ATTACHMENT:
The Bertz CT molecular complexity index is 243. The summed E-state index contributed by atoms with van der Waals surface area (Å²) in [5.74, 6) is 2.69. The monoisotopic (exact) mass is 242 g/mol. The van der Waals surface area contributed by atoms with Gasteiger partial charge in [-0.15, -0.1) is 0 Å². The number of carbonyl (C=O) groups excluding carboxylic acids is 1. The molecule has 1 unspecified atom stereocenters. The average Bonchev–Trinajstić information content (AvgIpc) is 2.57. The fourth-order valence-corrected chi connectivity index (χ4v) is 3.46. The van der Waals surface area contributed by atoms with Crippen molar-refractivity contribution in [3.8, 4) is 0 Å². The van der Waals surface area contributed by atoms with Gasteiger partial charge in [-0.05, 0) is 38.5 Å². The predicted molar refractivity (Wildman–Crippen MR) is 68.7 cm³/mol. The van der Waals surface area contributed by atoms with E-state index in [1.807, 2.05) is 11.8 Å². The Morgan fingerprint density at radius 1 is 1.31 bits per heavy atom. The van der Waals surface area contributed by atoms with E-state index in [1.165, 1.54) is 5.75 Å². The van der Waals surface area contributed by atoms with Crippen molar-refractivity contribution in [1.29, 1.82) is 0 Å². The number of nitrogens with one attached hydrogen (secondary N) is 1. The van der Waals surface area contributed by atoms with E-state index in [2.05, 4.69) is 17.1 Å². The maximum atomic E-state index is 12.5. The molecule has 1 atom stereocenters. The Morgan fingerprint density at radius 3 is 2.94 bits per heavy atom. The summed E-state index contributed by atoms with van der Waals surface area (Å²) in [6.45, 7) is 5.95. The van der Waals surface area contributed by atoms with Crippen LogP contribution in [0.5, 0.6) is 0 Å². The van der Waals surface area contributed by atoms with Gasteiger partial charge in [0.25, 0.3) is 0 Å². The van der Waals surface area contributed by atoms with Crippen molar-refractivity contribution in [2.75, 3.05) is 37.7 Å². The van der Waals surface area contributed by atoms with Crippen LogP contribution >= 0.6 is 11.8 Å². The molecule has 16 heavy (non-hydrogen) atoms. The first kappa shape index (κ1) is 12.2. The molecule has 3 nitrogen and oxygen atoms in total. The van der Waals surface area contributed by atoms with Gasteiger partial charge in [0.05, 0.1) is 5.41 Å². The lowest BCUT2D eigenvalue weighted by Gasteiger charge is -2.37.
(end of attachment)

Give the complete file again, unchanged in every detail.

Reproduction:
The Bertz CT molecular complexity index is 243. The summed E-state index contributed by atoms with van der Waals surface area (Å²) in [5.74, 6) is 2.69. The monoisotopic (exact) mass is 242 g/mol. The van der Waals surface area contributed by atoms with Gasteiger partial charge in [-0.15, -0.1) is 0 Å². The number of carbonyl (C=O) groups excluding carboxylic acids is 1. The molecule has 1 unspecified atom stereocenters. The average Bonchev–Trinajstić information content (AvgIpc) is 2.57. The fourth-order valence-corrected chi connectivity index (χ4v) is 3.46. The van der Waals surface area contributed by atoms with Crippen molar-refractivity contribution in [3.8, 4) is 0 Å². The van der Waals surface area contributed by atoms with Gasteiger partial charge in [-0.05, 0) is 38.5 Å². The predicted molar refractivity (Wildman–Crippen MR) is 68.7 cm³/mol. The van der Waals surface area contributed by atoms with E-state index in [1.807, 2.05) is 11.8 Å². The Morgan fingerprint density at radius 1 is 1.31 bits per heavy atom. The van der Waals surface area contributed by atoms with E-state index in [1.165, 1.54) is 5.75 Å². The van der Waals surface area contributed by atoms with Crippen molar-refractivity contribution in [1.29, 1.82) is 0 Å². The number of nitrogens with one attached hydrogen (secondary N) is 1. The van der Waals surface area contributed by atoms with E-state index in [2.05, 4.69) is 17.1 Å². The maximum atomic E-state index is 12.5. The molecule has 1 atom stereocenters. The Morgan fingerprint density at radius 3 is 2.94 bits per heavy atom. The summed E-state index contributed by atoms with van der Waals surface area (Å²) in [6.45, 7) is 5.95. The van der Waals surface area contributed by atoms with Crippen LogP contribution in [0.5, 0.6) is 0 Å². The van der Waals surface area contributed by atoms with Gasteiger partial charge in [0.25, 0.3) is 0 Å². The van der Waals surface area contributed by atoms with Crippen molar-refractivity contribution in [2.75, 3.05) is 37.7 Å². The van der Waals surface area contributed by atoms with Crippen LogP contribution >= 0.6 is 11.8 Å². The molecule has 16 heavy (non-hydrogen) atoms. The first kappa shape index (κ1) is 12.2. The molecule has 3 nitrogen and oxygen atoms in total. The van der Waals surface area contributed by atoms with Gasteiger partial charge in [0.05, 0.1) is 5.41 Å². The lowest BCUT2D eigenvalue weighted by Gasteiger charge is -2.37.